The constant changes of station to which the 3/4th Battalion had been subjected during its short existence had, as will be readily appreciated, a somewhat deleterious effect on its training and general discipline. Prolonged life in billets is, moreover, highly unsuitable for young troops under training, and the general effect of the Division's stay in Ipswich was not altogether beneficial. All units were similarly affected. The dispatch of the Division overseas was in consequence delayed, and the troops began to become stale with " over-training." Throughout 1915 and the early months of 1916 this unsatisfactory state of affairs continued, and the routine of training, now become wearying through its monotonous repetition, was broken only by the occasional passing excitement of air raids, of which the eastern counties saw a good deal.

During February 1916, recruits called up under the " Derby " scheme to the number of 359 were posted to the Battalion and their training proceeded with all possible speed. Owing, however, to the need for bringing them into line with the remainder of the Battalion in view of the possibility of its being sent to the front during 1916, the training of these men was expedited by temporarily attaching a part of the Battalion to the 4/4th Battalion in order to ease the duties of the training staff.

In June the billets in Ipswich were vacated, and the Division removed to quarters under canvas at Blackrock Camp outside the town, where the former routine was resumed.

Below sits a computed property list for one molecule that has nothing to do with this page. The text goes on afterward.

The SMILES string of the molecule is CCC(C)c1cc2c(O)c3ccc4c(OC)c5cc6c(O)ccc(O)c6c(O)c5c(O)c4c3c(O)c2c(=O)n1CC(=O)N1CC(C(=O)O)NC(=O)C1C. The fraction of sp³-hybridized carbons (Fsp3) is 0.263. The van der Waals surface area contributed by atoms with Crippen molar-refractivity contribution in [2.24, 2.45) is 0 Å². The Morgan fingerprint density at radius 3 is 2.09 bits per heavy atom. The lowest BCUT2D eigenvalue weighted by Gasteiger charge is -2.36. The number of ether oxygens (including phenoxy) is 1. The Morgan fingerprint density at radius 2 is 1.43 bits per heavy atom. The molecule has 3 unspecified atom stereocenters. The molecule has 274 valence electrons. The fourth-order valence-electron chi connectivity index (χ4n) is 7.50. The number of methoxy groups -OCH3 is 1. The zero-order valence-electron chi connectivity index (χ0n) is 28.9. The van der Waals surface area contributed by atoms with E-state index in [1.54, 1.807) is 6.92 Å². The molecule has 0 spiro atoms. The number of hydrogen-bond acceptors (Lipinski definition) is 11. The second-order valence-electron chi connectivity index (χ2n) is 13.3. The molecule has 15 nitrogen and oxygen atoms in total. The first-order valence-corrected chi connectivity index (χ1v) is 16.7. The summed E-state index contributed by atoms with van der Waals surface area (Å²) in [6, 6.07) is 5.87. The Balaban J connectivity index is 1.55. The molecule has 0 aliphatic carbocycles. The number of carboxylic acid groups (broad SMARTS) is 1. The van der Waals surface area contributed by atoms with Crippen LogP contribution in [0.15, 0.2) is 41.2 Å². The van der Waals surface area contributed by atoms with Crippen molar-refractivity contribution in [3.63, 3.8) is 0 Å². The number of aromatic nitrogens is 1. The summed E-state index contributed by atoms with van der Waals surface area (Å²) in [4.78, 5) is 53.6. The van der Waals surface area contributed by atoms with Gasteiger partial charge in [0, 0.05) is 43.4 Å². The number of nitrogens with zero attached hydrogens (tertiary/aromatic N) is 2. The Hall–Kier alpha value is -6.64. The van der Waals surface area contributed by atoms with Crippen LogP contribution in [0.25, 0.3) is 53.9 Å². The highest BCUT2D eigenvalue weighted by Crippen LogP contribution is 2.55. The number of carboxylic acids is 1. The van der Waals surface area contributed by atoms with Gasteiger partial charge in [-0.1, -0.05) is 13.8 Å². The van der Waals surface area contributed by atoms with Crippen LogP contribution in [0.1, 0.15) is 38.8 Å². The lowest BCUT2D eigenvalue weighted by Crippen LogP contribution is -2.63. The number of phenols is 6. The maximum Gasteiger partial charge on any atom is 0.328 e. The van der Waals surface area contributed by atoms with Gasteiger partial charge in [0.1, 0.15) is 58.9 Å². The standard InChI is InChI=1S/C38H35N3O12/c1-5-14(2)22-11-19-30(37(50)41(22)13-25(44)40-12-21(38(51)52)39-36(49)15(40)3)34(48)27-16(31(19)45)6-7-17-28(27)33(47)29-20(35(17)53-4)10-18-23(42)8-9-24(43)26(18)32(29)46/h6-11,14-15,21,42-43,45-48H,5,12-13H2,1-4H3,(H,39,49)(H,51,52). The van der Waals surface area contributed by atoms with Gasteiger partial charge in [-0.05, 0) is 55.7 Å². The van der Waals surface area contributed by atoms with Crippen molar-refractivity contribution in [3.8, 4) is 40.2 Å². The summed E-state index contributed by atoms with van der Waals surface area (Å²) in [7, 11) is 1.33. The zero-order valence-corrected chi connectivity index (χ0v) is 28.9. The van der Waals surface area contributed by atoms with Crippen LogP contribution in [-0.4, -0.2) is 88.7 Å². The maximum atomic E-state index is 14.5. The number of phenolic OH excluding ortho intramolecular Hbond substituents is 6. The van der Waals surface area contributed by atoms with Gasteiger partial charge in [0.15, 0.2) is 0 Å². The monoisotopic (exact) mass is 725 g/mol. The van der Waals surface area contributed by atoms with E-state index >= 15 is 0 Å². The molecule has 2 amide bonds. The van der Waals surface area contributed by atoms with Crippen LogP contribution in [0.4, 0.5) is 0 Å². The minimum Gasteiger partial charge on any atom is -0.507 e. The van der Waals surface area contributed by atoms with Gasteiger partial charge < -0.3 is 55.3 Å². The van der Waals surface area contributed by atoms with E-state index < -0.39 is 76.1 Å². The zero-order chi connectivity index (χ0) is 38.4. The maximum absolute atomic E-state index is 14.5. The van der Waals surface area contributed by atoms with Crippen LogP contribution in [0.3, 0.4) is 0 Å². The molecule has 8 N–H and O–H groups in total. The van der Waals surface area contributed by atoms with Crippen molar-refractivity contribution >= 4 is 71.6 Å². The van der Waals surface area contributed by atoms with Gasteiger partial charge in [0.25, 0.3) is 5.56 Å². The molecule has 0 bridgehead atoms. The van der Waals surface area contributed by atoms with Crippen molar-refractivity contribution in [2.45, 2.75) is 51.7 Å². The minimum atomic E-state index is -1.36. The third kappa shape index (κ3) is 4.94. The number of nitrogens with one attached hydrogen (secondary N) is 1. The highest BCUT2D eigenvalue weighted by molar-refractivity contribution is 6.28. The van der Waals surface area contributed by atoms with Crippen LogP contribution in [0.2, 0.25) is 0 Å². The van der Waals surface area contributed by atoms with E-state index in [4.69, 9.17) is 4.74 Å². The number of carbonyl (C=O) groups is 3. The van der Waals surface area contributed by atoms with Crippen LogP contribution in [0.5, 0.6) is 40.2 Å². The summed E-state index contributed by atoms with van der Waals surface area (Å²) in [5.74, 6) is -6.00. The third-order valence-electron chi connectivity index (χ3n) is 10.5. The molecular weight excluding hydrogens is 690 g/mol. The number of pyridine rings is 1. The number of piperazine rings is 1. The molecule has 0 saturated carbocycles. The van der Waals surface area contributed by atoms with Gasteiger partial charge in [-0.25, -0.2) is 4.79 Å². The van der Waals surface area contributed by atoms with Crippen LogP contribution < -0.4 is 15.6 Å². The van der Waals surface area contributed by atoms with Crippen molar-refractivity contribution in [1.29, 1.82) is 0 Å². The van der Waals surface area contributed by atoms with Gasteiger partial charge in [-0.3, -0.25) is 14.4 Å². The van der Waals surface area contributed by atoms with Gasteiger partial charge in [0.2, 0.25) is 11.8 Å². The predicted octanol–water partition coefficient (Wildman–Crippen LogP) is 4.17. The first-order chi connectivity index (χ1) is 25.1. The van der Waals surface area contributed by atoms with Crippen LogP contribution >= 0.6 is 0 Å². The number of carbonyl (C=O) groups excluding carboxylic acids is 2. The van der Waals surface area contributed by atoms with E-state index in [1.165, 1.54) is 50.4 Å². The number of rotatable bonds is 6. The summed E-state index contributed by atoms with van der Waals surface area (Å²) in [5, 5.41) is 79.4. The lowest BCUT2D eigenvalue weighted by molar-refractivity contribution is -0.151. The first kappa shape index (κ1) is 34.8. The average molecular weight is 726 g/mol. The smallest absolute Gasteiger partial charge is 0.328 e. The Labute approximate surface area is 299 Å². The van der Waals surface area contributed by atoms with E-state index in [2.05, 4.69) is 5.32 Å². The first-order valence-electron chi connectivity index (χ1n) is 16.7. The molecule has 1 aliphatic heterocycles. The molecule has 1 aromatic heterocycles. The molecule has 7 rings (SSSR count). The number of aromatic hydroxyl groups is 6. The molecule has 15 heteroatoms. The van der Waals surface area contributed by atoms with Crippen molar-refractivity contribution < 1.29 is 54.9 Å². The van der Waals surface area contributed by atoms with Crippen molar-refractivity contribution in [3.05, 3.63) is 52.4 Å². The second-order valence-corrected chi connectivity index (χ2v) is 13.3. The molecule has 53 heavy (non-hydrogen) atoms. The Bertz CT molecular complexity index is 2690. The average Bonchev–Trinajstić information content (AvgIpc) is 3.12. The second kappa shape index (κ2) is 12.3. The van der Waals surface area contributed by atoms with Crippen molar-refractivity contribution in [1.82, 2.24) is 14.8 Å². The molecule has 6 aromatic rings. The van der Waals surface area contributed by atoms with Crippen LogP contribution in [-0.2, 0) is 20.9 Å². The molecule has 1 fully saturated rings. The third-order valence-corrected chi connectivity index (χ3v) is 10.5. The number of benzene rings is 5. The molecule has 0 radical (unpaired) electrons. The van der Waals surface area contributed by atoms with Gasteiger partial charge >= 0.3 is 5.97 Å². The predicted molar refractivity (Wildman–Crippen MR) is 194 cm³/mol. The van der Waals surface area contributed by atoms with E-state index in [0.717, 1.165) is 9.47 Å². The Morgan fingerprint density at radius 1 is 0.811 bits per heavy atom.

In these somewhat unhappy circumstances we may leave the 3/4th Battalion and return to trace the growth of the 4/4th Battalion which had sprung from it at Tadworth a year previously.

The following officers accompanied Major Hamilton to Headquarters and were posted to the 4/4th Battalion : Capt. and Adjt. W. G. Hayward, Lieut. H. E. Miller, and 2/Lieuts. W. H. Vernon and H. J. M. Williams. Hon. Lieut. J. S. Fullalove (late Devonshire Regiment) was appointed Quartermaster, and Coy. Sergt.-Major Potton (late l/4th Londons) to be Regimental Sergt.-Major. The Commanding Officer was fortunate in enlisting into the Battalion as Warrant Officers and senior N.C.O.'s several ex-Guardsmen and members of the City Police Force, including Coy. Sergt.-Majors H. W. Dennis and J. Pearson, and C.Q.M.-Sergts. A. Reed and F. Milne. These experienced soldiers formed the nucleus of what afterwards became a very fine staff of instructors.

The new Battalion shortly after its inception became the draft-finding unit for the first and second line battalions in the field, and also the unit by which wounded and invalided officers, N.C.O.'s and men of the regiment from the front were re-equipped and passed through a "refresher " course of training, pending their return to the front as reinforcements.

The Battalion was accordingly organised in three Companies, A and B (respectively under Capts. W. Moore and F. C. Grimwade) being for the reception and training of recruits ; and C (under Lieut. D. C. Cooke) being the " expeditionary " Company, the personnel being all N.C.O.'s and men returned from the B.E.F. Lieut. F. A. Coffin succeeded Capt Hayward as Adjutant, the latter taking over the duties of President of the Regimental Institutes.